By Christine Elie
Sharday Mosurinjohn is a graduate of the first cohort of the Cultural Studies Master’s program at Queen’s. She is now in the midst of the Doctoral program. The program offered her the latitude to pursue her precise work in an interdisciplinary and academic setting: “I began wanting to bring my own visual art practice back into my scholarly work. I knew that Cultural Studies’ unique project option would allow me to do that.”
Her work explores the concept of interior life: “I am approaching questions about inner experience, the mechanisms of consciousness and other considerations around reflexivity and self-awareness. I recently completed some really exciting work that unites research on the ontology of time with research in cultural neurophenomenology in order to explore what scholars call ‘the presence of experience’ from both analytic and cultural angles.” In a truly interdisciplinary fashion, she is also currently examining literature that spans social sciences and hard sciences to explore the interface of language, materialism, and culture.
As an artist, Sharday benefits from the project option that Cultural Studies offers. She is able to write about art as well as make and write about her own art. She lauds this aspect of the program saying: “I’m also engaging in these creative practices myself as a way to bridge the productivity gap between two roles, those of the artist and theorist and critic, which have traditionally remained distinct.”
Sharday came to Queen’s after completing her undergraduate degree in Sociocultural Anthropology, Museology, and an interdisciplinary module called Scholar’s Electives at Western University in London, Ontario. She was debating between a few different approaches to her Master’s work and was offered a placed in several programs, including Religious Studies and Anthropology, at different schools. What made Queen’s the victor was the interdisciplinarity and flexibility of cultural studies. Of her decision to come to Queen’s, Sharday says: “In the end, I chose the program that I thought would give me the broadest opportunities… There are other Cultural Studies programs across Canada, but I was part of the first cohort in the Queen’s program.” This, according to Sharday helped foster a close relationship between the members of her class.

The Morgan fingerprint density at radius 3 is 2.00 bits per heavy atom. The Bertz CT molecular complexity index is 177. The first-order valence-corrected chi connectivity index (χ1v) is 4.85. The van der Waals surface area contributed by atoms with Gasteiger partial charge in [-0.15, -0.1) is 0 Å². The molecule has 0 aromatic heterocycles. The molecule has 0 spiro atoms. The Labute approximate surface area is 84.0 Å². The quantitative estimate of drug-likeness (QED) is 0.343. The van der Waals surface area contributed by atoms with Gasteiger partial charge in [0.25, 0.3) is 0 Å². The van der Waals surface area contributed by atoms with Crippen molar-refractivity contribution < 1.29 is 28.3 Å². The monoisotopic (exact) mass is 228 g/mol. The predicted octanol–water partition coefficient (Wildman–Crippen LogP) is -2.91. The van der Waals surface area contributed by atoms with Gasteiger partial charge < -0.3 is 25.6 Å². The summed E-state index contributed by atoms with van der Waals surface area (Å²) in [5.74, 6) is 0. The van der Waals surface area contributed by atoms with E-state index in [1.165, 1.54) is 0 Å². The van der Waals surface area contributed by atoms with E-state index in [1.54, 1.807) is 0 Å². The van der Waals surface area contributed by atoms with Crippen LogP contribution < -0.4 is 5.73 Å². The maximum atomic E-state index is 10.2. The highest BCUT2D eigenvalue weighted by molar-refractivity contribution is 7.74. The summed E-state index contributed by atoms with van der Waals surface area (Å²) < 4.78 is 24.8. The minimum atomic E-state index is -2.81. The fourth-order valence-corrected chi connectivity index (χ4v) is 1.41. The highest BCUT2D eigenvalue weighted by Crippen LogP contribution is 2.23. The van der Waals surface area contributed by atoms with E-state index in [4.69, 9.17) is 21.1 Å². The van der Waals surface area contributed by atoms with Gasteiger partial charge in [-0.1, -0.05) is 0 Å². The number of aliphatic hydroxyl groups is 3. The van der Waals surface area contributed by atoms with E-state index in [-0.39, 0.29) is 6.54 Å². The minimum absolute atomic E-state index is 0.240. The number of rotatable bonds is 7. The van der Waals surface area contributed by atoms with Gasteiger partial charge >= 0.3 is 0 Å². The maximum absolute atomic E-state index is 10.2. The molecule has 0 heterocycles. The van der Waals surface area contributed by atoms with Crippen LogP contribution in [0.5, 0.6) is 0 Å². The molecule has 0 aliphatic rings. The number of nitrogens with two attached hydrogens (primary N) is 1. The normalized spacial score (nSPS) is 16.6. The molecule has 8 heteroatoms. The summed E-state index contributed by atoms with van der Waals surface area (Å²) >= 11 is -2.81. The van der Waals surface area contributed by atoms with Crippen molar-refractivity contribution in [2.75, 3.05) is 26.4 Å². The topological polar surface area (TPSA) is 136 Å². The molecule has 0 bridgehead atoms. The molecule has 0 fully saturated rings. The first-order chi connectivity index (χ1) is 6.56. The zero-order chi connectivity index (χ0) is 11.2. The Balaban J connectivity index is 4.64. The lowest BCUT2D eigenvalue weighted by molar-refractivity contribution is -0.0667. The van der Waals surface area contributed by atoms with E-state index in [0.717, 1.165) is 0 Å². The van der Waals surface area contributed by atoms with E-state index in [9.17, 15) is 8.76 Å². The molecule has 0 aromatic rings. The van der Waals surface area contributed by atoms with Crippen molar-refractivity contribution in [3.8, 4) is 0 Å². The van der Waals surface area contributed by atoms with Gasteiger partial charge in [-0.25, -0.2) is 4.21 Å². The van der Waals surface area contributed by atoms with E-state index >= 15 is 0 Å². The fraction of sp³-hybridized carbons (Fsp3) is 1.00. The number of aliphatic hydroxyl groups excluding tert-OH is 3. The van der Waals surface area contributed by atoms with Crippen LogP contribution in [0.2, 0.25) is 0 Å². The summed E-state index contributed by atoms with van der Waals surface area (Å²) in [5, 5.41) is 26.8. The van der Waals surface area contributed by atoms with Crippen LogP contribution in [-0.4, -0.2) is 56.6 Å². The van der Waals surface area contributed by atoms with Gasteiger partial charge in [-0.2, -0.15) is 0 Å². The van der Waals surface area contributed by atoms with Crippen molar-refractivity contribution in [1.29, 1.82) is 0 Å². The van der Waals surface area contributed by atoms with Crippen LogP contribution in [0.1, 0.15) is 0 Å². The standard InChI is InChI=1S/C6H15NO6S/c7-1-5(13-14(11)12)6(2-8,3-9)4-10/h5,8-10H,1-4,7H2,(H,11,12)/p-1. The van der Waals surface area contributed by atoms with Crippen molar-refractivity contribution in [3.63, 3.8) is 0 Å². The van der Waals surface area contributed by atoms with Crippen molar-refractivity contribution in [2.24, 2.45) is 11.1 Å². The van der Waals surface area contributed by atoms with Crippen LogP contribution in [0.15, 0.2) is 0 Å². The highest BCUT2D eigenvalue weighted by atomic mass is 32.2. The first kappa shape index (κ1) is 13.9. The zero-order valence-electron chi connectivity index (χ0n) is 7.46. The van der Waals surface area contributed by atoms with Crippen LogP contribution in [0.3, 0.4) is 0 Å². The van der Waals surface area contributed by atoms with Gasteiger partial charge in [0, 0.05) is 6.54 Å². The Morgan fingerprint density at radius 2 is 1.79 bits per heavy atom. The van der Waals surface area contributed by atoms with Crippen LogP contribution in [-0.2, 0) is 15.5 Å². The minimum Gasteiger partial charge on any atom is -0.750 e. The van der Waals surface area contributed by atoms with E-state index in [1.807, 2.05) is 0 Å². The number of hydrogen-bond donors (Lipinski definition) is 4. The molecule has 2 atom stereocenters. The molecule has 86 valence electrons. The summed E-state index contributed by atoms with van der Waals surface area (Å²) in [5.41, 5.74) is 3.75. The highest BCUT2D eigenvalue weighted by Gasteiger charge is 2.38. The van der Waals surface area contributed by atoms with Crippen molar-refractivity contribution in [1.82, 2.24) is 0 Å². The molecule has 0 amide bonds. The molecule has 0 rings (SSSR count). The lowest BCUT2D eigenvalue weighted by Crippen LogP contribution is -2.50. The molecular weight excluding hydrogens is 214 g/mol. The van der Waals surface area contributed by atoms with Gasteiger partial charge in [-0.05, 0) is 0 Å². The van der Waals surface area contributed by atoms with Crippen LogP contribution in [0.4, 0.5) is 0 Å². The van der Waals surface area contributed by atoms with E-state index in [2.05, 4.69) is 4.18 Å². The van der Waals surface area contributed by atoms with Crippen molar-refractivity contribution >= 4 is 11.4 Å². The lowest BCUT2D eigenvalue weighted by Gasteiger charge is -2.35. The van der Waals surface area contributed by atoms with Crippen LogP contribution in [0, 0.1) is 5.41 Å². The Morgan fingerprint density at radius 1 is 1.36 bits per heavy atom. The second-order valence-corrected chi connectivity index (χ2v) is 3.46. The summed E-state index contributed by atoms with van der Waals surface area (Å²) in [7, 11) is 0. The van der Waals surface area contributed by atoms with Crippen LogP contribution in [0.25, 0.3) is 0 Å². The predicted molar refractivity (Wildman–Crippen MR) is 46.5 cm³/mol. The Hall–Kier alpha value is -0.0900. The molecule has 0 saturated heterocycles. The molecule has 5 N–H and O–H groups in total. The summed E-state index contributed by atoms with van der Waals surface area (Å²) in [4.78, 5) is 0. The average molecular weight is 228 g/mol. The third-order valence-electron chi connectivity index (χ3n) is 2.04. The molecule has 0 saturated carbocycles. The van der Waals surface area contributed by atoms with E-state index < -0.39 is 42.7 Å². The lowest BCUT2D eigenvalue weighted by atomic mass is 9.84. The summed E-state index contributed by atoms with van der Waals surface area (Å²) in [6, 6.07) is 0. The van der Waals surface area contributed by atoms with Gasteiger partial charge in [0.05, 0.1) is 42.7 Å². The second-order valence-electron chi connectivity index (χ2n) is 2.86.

Sharday is very involved in the Queen’s community. She aspires to get the most she possibly can out of her time at Queen’s: “I hope to make the most of all the resources that I have available to me here. I want to expose myself to as much knowledge and as many ways of knowing as I possibly can.” One of her largest motivating factors academically stems from the fact that the program is relatively new. She states “I’m invested in this program. I want to make the core faculty who fought for its existence proud.”
In addition to her academic work, Sharday is a writer for Graduate Studies. This offers her the opportunity to be exposed to an array of scholarship from many different departments. This experience allows her to see “how successful students have wound their way to where they are now. It is a great way to consider new possibilities for myself in my professional development.” Additionally, Sharday has written for Bitch Magazineand is currently blogging for the School of Graduate Studies (SGS).
Her SGS blog, Gradifying,offers an informal snapshot of the Queen’s graduate student experience. It aims to respond to the needs common to grad students and to foster a greater sense of graduate community. “We talk about getting to know Kingston, finding balance in your lifestyle, how to stay connected to social happenings, and what’s out there in terms of academic, professional, and cultural opportunities.”
While Sharday intends to work in academia after her graduation, she is open to a number of potential career paths. “My ideal career move after finishing my PhD at Queen’s would be to join a social sciences or humanities department as a professor, which would allow me to continue contributing through original research as well as by engaging with students in the classroom. As an interdisciplinary scholar with training, research, and teaching experience in Cultural Studies, Anthropology, Art History, Gender Studies, Religious Studies, and Philosophy, I look forward to finding a great fit with a department that values and promotes innovative research that incorporates concepts and methodologies from these diverse areas.” She only really has one central requirement: to learn and create.